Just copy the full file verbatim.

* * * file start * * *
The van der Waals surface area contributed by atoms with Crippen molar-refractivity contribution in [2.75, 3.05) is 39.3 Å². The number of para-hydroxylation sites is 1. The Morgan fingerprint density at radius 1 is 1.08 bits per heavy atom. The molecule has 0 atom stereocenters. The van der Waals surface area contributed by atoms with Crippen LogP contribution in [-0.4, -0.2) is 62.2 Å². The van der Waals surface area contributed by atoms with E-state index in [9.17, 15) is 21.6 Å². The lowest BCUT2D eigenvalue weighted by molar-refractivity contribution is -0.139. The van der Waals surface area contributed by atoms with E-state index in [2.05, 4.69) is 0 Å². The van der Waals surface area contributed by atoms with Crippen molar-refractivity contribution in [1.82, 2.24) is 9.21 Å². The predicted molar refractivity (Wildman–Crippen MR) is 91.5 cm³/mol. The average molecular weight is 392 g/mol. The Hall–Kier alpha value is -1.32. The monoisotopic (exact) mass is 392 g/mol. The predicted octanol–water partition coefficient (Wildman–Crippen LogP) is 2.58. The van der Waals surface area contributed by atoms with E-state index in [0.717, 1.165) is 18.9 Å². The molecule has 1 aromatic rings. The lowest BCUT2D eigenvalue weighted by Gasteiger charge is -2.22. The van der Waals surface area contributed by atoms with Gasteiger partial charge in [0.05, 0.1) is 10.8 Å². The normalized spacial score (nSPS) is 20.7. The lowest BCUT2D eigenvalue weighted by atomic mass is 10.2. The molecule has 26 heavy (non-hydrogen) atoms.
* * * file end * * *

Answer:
The van der Waals surface area contributed by atoms with Crippen molar-refractivity contribution in [2.75, 3.05) is 39.3 Å². The number of para-hydroxylation sites is 1. The Morgan fingerprint density at radius 1 is 1.08 bits per heavy atom. The molecule has 0 atom stereocenters. The van der Waals surface area contributed by atoms with Crippen LogP contribution in [-0.4, -0.2) is 62.2 Å². The van der Waals surface area contributed by atoms with E-state index in [9.17, 15) is 21.6 Å². The lowest BCUT2D eigenvalue weighted by molar-refractivity contribution is -0.139. The van der Waals surface area contributed by atoms with E-state index in [2.05, 4.69) is 0 Å². The van der Waals surface area contributed by atoms with Crippen molar-refractivity contribution in [1.82, 2.24) is 9.21 Å². The predicted molar refractivity (Wildman–Crippen MR) is 91.5 cm³/mol. The average molecular weight is 392 g/mol. The Hall–Kier alpha value is -1.32. The monoisotopic (exact) mass is 392 g/mol. The predicted octanol–water partition coefficient (Wildman–Crippen LogP) is 2.58. The van der Waals surface area contributed by atoms with E-state index in [0.717, 1.165) is 18.9 Å². The molecule has 1 aromatic rings. The lowest BCUT2D eigenvalue weighted by Gasteiger charge is -2.22. The van der Waals surface area contributed by atoms with Gasteiger partial charge in [0.05, 0.1) is 10.8 Å². The normalized spacial score (nSPS) is 20.7. The lowest BCUT2D eigenvalue weighted by atomic mass is 10.2. The molecule has 26 heavy (non-hydrogen) atoms.